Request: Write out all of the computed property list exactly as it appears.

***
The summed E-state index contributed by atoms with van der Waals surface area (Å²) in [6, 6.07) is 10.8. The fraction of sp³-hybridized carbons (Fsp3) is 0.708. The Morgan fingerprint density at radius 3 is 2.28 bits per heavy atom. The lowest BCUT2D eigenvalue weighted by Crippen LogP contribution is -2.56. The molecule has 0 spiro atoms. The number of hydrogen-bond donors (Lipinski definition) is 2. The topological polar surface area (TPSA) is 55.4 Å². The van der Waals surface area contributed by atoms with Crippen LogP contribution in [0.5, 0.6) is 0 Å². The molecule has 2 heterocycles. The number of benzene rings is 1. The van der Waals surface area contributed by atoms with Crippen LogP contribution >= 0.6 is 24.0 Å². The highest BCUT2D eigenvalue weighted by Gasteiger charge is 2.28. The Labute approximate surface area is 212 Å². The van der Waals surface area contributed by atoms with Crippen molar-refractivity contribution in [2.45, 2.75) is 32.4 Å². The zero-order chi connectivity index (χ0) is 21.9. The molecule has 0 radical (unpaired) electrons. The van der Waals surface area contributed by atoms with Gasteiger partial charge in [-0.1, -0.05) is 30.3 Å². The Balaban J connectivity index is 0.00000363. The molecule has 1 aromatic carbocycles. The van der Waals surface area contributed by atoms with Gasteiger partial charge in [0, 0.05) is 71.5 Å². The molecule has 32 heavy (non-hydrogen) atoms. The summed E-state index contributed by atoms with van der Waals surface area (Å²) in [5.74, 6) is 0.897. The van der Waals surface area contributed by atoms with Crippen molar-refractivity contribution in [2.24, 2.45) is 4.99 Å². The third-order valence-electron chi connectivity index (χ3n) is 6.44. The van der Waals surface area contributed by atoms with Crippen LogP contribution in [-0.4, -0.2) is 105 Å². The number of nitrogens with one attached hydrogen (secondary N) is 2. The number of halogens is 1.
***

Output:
The summed E-state index contributed by atoms with van der Waals surface area (Å²) in [6, 6.07) is 10.8. The fraction of sp³-hybridized carbons (Fsp3) is 0.708. The Morgan fingerprint density at radius 3 is 2.28 bits per heavy atom. The lowest BCUT2D eigenvalue weighted by Crippen LogP contribution is -2.56. The molecule has 0 spiro atoms. The number of hydrogen-bond donors (Lipinski definition) is 2. The topological polar surface area (TPSA) is 55.4 Å². The van der Waals surface area contributed by atoms with Crippen LogP contribution in [0.5, 0.6) is 0 Å². The molecule has 2 heterocycles. The number of benzene rings is 1. The van der Waals surface area contributed by atoms with Crippen LogP contribution >= 0.6 is 24.0 Å². The highest BCUT2D eigenvalue weighted by Gasteiger charge is 2.28. The Labute approximate surface area is 212 Å². The van der Waals surface area contributed by atoms with Crippen molar-refractivity contribution in [2.45, 2.75) is 32.4 Å². The zero-order chi connectivity index (χ0) is 21.9. The molecule has 0 radical (unpaired) electrons. The van der Waals surface area contributed by atoms with Gasteiger partial charge in [-0.1, -0.05) is 30.3 Å². The Balaban J connectivity index is 0.00000363. The molecule has 1 aromatic carbocycles. The van der Waals surface area contributed by atoms with Gasteiger partial charge in [0, 0.05) is 71.5 Å². The molecule has 32 heavy (non-hydrogen) atoms. The summed E-state index contributed by atoms with van der Waals surface area (Å²) in [5.74, 6) is 0.897. The van der Waals surface area contributed by atoms with Crippen molar-refractivity contribution in [2.24, 2.45) is 4.99 Å². The third-order valence-electron chi connectivity index (χ3n) is 6.44. The van der Waals surface area contributed by atoms with Crippen LogP contribution in [-0.4, -0.2) is 105 Å². The number of nitrogens with one attached hydrogen (secondary N) is 2. The number of halogens is 1.